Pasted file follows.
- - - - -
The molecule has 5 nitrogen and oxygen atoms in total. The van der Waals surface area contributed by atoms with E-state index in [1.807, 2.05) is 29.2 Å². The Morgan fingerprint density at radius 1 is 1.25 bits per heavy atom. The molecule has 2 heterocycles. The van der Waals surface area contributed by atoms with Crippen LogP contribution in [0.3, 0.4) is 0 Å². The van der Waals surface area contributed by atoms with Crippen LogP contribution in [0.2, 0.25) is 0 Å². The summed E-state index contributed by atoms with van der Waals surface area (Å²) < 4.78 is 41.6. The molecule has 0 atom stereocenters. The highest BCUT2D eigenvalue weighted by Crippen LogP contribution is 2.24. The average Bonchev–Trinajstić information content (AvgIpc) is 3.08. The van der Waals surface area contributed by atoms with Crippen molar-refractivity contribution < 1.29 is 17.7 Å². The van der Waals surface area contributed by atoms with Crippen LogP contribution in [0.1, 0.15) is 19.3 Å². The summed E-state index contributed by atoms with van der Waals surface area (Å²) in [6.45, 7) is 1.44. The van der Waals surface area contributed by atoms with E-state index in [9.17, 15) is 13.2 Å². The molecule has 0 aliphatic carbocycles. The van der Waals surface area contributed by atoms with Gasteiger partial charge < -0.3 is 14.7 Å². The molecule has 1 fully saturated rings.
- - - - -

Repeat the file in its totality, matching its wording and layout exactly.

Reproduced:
The molecule has 5 nitrogen and oxygen atoms in total. The van der Waals surface area contributed by atoms with E-state index in [1.807, 2.05) is 29.2 Å². The Morgan fingerprint density at radius 1 is 1.25 bits per heavy atom. The molecule has 2 heterocycles. The van der Waals surface area contributed by atoms with Crippen LogP contribution in [0.3, 0.4) is 0 Å². The van der Waals surface area contributed by atoms with Crippen LogP contribution in [0.2, 0.25) is 0 Å². The summed E-state index contributed by atoms with van der Waals surface area (Å²) < 4.78 is 41.6. The molecule has 0 atom stereocenters. The highest BCUT2D eigenvalue weighted by Crippen LogP contribution is 2.24. The average Bonchev–Trinajstić information content (AvgIpc) is 3.08. The van der Waals surface area contributed by atoms with Crippen molar-refractivity contribution < 1.29 is 17.7 Å². The van der Waals surface area contributed by atoms with Crippen LogP contribution in [0.1, 0.15) is 19.3 Å². The summed E-state index contributed by atoms with van der Waals surface area (Å²) in [6.45, 7) is 1.44. The van der Waals surface area contributed by atoms with E-state index in [9.17, 15) is 13.2 Å². The molecule has 0 aliphatic carbocycles. The van der Waals surface area contributed by atoms with Gasteiger partial charge < -0.3 is 14.7 Å². The molecule has 1 fully saturated rings.